Erin Heger, a 27-year-old mom of one, made umbilical cord art after the birth of her first child. “Honestly, I didn't even know umbilical cord art was a thing until our doula mentioned she could do it along with the encapsulation,” she told Romper. “I figured why not and thought it would be a nice keepsake.” Along with her encapsulated placenta, Erin was presented with a dream catcher fashioned from her umbilical cord, which now hangs in her son's room.

"I didn't even know umbilical cord art was a thing, but I figured, 'Why not?'"

Kempf was inspired to make her own umbilical cord keepsake when she was pregnant with her third child. "I became very interested in natural childbirth,” she said. “As a family we had already switched to a more natural-minded lifestyle and having a natural birth was something I really wanted to do. I hired a doula to help me, and she quickly became a wonderful friend of mine.” After her fourth child was born, Kempf become a doula herself as well as a Placenta Specialist, learning to both encapsulate placenta and create art from the umbilical cord.

Courtesy oi Samantha Kempf

The trend does, however, raise the question: is this hygienic? Or for tha matter, is it even legal? According to the Association of Placenta Preparation Arts, an organization for placenta preparation specialists, releasing afterbirth, which includes both the placenta and the umbilical cord, is not against the law in the United States. However, most hospitals do require mothers to sign a medical release form before their placenta specialist can take the afterbirth home with them.

“I think it symbolizes my connection with my baby and how my body grew him and sustained his life for many months."

“There are no safety concerns for [taking home] the placenta,” said Dr. Octavia Cannon, OB-GYN and co-owner of Arboretum Obstetrics and Gynecology, LLC, in Charlotte, North Carolina. Although she admitted she was unfamiliar with the practice of creating art from umbilical cords, she does serve a diverse population of mothers and reported that approximately 5% of her patients take their placenta home. The umbilical cord, which is still attached to the placenta, comes as part of the package.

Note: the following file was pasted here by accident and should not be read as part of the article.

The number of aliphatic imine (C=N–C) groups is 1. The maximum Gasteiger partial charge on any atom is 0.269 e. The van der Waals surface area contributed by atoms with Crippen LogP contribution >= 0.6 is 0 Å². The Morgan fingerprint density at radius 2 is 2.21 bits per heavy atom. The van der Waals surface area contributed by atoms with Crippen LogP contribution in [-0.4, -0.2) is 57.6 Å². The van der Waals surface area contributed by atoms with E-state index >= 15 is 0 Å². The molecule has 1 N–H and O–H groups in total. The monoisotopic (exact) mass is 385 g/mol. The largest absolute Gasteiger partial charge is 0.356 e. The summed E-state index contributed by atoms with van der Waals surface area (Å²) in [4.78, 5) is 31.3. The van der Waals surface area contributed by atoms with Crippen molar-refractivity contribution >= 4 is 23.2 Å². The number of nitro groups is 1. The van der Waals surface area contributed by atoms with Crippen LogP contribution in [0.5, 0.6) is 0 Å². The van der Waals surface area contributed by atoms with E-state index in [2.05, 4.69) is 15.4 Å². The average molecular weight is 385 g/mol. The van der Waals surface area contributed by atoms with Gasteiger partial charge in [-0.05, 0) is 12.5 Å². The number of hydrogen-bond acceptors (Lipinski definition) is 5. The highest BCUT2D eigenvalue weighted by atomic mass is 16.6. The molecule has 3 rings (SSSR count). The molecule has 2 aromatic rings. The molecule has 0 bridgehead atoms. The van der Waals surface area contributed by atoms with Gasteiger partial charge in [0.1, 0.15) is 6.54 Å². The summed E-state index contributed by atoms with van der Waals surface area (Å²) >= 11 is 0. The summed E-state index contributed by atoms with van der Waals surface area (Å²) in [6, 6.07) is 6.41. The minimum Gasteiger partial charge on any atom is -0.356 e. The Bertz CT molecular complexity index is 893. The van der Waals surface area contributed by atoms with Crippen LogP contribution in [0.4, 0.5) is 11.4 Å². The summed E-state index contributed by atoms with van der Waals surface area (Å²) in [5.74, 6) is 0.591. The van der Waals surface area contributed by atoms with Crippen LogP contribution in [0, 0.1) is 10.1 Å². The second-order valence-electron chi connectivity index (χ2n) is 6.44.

“Different cultures have different practices; however, most patients bury it at home or use it to make capsules,” Dr. Cannon explained. “Patients that are taking the placenta capsules attempt to decrease the risk of postpartum depression and/or increase their breast milk supply.”

Courtesy of Samantha Kempf

According to the Association of Placenta Preparation Arts, there's one exception to this rule: if the mother's placenta becomes infected before or during labor, it's probably not OK for the mother to ingest. But there is generally very little concern about the safety of turning the umbilical cord into art, according to Kempf.

"The cord is just a vessel, no tissue," she explained. "If the mother's placenta was deemed unusable due to infection, the cord would still be suitable to make a cord keepsake with."

Outside of the concern for safe handling of afterbirth, perhaps the most common question that arises is why moms are adopting this practice. In fact, much of the media attention surrounding this practice has focused on its perceived ick factor. Ultimately, mothers who choose to have art made from their umbilical cord wish to take home a memento of the nine months they spent physically connected to their child.

“I love that it's a dream catcher and it hangs in my baby's room,” Heger said. “I think it symbolizes my connection with my baby and how my body grew him and sustained his life for many months."